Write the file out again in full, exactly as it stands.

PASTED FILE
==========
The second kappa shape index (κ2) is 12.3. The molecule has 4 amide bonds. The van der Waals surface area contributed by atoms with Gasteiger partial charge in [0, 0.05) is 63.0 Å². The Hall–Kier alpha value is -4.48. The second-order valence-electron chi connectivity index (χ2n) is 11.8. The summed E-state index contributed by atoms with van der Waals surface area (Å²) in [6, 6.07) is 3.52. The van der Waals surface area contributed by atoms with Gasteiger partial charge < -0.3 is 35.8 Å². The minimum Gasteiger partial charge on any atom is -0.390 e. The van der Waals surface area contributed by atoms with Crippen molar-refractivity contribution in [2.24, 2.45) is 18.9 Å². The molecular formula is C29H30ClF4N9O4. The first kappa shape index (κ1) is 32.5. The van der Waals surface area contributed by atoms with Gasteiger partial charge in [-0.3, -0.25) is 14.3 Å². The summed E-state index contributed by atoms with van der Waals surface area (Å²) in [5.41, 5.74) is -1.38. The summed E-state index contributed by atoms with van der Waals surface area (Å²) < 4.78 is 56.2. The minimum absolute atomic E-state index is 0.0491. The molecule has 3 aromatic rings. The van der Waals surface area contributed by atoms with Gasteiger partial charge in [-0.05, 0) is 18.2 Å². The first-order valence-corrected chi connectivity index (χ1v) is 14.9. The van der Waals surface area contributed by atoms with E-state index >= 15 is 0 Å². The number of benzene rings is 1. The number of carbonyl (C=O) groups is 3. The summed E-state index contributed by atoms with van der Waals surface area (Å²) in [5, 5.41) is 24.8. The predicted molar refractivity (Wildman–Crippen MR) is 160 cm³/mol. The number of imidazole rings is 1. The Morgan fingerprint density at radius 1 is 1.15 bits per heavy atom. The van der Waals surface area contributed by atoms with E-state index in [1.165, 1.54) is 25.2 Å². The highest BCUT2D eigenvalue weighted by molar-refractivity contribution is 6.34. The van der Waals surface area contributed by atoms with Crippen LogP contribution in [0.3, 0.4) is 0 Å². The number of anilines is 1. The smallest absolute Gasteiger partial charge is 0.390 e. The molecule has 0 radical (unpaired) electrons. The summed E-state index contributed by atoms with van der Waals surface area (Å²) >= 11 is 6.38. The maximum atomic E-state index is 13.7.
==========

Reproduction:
The second kappa shape index (κ2) is 12.3. The molecule has 4 amide bonds. The van der Waals surface area contributed by atoms with Gasteiger partial charge in [0, 0.05) is 63.0 Å². The Hall–Kier alpha value is -4.48. The second-order valence-electron chi connectivity index (χ2n) is 11.8. The summed E-state index contributed by atoms with van der Waals surface area (Å²) in [6, 6.07) is 3.52. The van der Waals surface area contributed by atoms with Gasteiger partial charge < -0.3 is 35.8 Å². The minimum Gasteiger partial charge on any atom is -0.390 e. The van der Waals surface area contributed by atoms with Crippen molar-refractivity contribution in [2.24, 2.45) is 18.9 Å². The molecular formula is C29H30ClF4N9O4. The first kappa shape index (κ1) is 32.5. The van der Waals surface area contributed by atoms with Gasteiger partial charge in [-0.3, -0.25) is 14.3 Å². The summed E-state index contributed by atoms with van der Waals surface area (Å²) in [5.41, 5.74) is -1.38. The summed E-state index contributed by atoms with van der Waals surface area (Å²) < 4.78 is 56.2. The minimum absolute atomic E-state index is 0.0491. The molecule has 3 aromatic rings. The van der Waals surface area contributed by atoms with Gasteiger partial charge in [-0.05, 0) is 18.2 Å². The first-order valence-corrected chi connectivity index (χ1v) is 14.9. The van der Waals surface area contributed by atoms with E-state index >= 15 is 0 Å². The number of benzene rings is 1. The number of carbonyl (C=O) groups is 3. The summed E-state index contributed by atoms with van der Waals surface area (Å²) in [5, 5.41) is 24.8. The predicted molar refractivity (Wildman–Crippen MR) is 160 cm³/mol. The number of imidazole rings is 1. The Morgan fingerprint density at radius 1 is 1.15 bits per heavy atom. The van der Waals surface area contributed by atoms with E-state index in [1.165, 1.54) is 25.2 Å². The highest BCUT2D eigenvalue weighted by molar-refractivity contribution is 6.34. The van der Waals surface area contributed by atoms with Crippen LogP contribution in [0.3, 0.4) is 0 Å². The number of anilines is 1. The smallest absolute Gasteiger partial charge is 0.390 e. The molecule has 0 radical (unpaired) electrons. The summed E-state index contributed by atoms with van der Waals surface area (Å²) >= 11 is 6.38. The maximum atomic E-state index is 13.7.